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Assessment of Aeration System Performance Efficiency: Frequent Sampling for Damage Detection

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A study of oxygen transfer efficiency (OTE) in aeration basins, using measurements of oxygen depletion in offgas collected from them, was carried out over a period of several years by collaborations between the University of California, Los Angeles and the Bureau of Sanitation Research Group of the City of Los Angeles. Measurements were taken of dissolved oxygen (DO), water temperature, oxygen depletion, and air flux at each sampling location as part of the process to obtain standardized OTE. Field instruments, permanently located near the tanks and galleries, are connected to the control room that automatically records return activated-sludge flow, influent flow, tank DO sensor readings, and air flow. Data from the control room and field instruments were collected for the times of the samples to provide context and some degree of quality control for the samples obtained by the measurement team.

The combined air flux and OTE measurements not only agree with the familiar inverse relationship between OTE and air flux but have allowed detection of strong evidence that serious leakage has developed in a few weeks in the air distribution systems of tanks 4 and 5, which was indirectly confirmed by observation of water ejection from the air release valves on the tanks. However, the detail provided by OTE measurements allows more specific understanding of the magnitude of the problem and its significance for the operation of these tanks. Analysis of the OTE measurements made at the site since 1991 also indicates that the diffusers in some of the tanks may now be in need of cleaning or replacement.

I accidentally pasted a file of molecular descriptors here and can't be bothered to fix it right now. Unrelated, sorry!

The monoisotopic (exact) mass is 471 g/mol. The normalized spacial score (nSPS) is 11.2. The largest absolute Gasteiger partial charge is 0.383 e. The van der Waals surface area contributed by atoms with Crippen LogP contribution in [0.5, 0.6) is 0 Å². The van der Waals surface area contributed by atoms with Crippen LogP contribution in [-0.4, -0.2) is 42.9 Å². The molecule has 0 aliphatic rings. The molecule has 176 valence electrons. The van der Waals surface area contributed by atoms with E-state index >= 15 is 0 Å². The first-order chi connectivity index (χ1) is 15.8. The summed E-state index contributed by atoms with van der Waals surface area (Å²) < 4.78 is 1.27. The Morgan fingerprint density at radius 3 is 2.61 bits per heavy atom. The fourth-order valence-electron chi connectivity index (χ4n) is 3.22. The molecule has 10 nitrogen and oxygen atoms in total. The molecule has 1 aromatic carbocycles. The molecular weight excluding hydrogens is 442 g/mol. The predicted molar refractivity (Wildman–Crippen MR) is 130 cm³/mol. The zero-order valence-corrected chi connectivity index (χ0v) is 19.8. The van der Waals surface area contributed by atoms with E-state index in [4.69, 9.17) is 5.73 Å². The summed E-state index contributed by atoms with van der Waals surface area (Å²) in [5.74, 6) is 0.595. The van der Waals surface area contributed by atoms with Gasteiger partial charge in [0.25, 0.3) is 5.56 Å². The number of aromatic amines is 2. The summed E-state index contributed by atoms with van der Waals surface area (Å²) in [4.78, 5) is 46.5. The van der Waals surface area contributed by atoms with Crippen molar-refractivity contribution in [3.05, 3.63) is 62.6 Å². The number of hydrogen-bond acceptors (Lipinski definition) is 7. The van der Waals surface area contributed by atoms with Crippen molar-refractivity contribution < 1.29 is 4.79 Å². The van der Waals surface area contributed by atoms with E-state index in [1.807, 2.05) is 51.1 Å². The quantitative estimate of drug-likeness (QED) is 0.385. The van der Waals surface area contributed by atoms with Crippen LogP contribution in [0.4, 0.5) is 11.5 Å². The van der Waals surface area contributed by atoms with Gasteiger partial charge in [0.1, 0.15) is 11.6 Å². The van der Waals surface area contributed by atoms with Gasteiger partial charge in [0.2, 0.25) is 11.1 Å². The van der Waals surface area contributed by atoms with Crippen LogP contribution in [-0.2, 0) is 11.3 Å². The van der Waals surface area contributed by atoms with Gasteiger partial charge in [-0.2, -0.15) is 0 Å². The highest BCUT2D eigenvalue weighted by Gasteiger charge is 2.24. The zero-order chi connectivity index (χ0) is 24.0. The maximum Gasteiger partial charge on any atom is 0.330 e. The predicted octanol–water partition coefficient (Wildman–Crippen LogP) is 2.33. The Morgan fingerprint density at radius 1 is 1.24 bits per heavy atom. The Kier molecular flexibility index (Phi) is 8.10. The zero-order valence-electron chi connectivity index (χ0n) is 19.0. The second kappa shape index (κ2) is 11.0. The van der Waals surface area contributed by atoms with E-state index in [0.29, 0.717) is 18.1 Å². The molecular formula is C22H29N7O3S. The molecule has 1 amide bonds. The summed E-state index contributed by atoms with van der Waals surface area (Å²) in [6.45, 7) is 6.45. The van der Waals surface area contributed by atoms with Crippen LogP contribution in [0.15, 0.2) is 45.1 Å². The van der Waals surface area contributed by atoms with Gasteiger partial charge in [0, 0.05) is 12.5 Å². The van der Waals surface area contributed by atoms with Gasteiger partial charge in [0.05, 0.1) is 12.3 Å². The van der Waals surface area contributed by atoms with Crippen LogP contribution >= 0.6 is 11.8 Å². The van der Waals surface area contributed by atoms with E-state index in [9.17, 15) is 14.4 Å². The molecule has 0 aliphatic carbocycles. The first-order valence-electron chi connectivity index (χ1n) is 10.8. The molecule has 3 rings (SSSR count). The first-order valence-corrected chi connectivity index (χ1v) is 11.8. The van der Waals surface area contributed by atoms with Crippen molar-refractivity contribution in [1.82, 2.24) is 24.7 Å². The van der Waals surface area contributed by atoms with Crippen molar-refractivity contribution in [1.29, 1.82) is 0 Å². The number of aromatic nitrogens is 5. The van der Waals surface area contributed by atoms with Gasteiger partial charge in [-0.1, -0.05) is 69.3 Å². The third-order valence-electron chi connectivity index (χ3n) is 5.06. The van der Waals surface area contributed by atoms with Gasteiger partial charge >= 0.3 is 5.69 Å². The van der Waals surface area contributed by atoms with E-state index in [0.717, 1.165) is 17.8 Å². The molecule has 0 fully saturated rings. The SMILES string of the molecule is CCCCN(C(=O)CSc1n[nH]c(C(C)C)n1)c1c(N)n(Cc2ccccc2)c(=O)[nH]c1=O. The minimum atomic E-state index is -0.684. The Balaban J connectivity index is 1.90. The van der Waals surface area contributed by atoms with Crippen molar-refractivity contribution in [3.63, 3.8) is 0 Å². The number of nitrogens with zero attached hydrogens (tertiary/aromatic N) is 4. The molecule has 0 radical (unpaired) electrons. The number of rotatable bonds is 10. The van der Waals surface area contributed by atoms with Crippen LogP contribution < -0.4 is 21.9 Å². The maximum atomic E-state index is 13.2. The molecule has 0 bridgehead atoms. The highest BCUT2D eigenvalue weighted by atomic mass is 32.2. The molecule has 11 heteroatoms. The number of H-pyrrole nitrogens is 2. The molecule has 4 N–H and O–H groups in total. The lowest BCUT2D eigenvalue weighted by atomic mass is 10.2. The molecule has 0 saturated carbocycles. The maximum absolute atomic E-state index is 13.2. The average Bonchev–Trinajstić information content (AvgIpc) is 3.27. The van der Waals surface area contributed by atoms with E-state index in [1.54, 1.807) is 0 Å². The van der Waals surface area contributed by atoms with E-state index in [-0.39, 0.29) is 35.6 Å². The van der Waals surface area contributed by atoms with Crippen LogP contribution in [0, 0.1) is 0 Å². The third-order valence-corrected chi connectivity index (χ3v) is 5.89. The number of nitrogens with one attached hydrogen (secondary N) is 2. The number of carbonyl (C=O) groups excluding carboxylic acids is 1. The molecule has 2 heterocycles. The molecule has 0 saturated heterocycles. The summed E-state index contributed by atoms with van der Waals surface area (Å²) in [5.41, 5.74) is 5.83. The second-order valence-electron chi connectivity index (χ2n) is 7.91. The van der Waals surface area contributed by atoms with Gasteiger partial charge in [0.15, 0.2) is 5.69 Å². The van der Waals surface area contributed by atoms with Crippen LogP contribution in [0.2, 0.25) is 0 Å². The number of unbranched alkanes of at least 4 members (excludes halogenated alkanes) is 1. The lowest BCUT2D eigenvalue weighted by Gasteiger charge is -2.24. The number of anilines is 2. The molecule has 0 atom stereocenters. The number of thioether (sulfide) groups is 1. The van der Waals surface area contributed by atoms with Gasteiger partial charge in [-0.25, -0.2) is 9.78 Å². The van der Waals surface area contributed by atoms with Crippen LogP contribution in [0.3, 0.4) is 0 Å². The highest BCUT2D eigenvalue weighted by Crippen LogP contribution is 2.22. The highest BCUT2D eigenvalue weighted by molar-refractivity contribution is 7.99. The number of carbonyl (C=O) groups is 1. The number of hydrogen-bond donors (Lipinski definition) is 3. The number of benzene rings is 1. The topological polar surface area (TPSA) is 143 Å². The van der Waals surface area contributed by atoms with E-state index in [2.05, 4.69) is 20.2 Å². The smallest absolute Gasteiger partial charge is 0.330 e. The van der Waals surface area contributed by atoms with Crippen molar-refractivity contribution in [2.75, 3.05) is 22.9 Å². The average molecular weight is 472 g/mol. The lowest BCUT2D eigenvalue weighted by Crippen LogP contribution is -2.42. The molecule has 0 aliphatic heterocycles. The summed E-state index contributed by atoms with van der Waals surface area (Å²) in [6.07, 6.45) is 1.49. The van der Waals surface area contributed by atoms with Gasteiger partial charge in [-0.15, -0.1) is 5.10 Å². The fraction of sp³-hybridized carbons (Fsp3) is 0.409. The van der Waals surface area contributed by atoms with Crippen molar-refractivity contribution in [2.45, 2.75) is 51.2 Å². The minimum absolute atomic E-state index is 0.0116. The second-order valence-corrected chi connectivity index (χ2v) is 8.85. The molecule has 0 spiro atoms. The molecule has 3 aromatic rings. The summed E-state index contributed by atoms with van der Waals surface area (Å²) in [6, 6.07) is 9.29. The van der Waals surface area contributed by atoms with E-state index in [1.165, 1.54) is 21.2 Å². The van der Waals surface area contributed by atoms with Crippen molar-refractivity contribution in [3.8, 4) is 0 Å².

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Document Type: Research Article

Publication date: 01 May 2000

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  • Water Environment Research (WER) is published monthly, including an annual Literature Review. A subscription to WER includes access to the latest content back to 1992, as well as access to fast track articles. An individual subscription is valid for 12 months from month of purchase.

    Water Environment Research (WER) publishes peer-reviewed research papers, research notes, state-of-the-art and critical reviews on original, fundamental and applied research in all scientific and technical areas related to water quality, pollution control, and management. An annual Literature Review provides a review of published books and articles on water quality topics from the previous year.

    Published as: Sewage Works Journal, 1928 - 1949; Sewage and Industrial Wastes, 1950 - 1959; Journal Water Pollution Control Federation, 1959 - Oct 1989; Research Journal Water Pollution Control Federation, Nov 1989 - 1991; Water Environment Research, 1992 - present.
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